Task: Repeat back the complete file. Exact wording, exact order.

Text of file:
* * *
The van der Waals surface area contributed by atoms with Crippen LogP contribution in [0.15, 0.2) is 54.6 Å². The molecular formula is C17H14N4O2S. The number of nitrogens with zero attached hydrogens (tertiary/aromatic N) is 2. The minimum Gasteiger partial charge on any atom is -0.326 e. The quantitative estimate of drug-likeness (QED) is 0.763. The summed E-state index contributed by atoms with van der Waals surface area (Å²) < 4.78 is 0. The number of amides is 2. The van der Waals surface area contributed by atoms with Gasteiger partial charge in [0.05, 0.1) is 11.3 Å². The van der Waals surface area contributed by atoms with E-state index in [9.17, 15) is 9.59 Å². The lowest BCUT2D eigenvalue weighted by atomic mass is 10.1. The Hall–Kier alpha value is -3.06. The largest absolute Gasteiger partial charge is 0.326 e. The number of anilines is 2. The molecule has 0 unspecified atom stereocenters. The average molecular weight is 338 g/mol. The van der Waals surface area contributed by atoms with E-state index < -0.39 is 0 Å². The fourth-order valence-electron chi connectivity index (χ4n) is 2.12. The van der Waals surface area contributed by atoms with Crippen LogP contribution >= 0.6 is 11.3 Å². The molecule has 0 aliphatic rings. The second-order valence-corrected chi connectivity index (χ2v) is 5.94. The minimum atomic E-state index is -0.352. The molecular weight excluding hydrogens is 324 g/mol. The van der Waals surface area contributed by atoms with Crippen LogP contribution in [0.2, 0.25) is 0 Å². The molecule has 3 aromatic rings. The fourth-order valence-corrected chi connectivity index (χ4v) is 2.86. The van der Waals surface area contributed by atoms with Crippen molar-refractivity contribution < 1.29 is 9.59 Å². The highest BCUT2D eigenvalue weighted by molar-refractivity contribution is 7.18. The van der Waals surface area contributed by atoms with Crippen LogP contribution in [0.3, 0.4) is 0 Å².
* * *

The van der Waals surface area contributed by atoms with Crippen LogP contribution in [0.15, 0.2) is 54.6 Å². The molecular formula is C17H14N4O2S. The number of nitrogens with zero attached hydrogens (tertiary/aromatic N) is 2. The minimum Gasteiger partial charge on any atom is -0.326 e. The quantitative estimate of drug-likeness (QED) is 0.763. The summed E-state index contributed by atoms with van der Waals surface area (Å²) < 4.78 is 0. The number of amides is 2. The van der Waals surface area contributed by atoms with Gasteiger partial charge in [0.05, 0.1) is 11.3 Å². The van der Waals surface area contributed by atoms with E-state index in [9.17, 15) is 9.59 Å². The lowest BCUT2D eigenvalue weighted by atomic mass is 10.1. The Hall–Kier alpha value is -3.06. The largest absolute Gasteiger partial charge is 0.326 e. The number of anilines is 2. The molecule has 0 unspecified atom stereocenters. The average molecular weight is 338 g/mol. The van der Waals surface area contributed by atoms with E-state index < -0.39 is 0 Å². The fourth-order valence-electron chi connectivity index (χ4n) is 2.12. The van der Waals surface area contributed by atoms with Crippen LogP contribution >= 0.6 is 11.3 Å². The molecule has 0 aliphatic rings. The second-order valence-corrected chi connectivity index (χ2v) is 5.94. The minimum atomic E-state index is -0.352. The molecular weight excluding hydrogens is 324 g/mol. The van der Waals surface area contributed by atoms with Crippen LogP contribution in [0.2, 0.25) is 0 Å². The molecule has 3 aromatic rings. The fourth-order valence-corrected chi connectivity index (χ4v) is 2.86. The van der Waals surface area contributed by atoms with Crippen molar-refractivity contribution < 1.29 is 9.59 Å². The highest BCUT2D eigenvalue weighted by molar-refractivity contribution is 7.18. The van der Waals surface area contributed by atoms with Crippen LogP contribution in [0.3, 0.4) is 0 Å².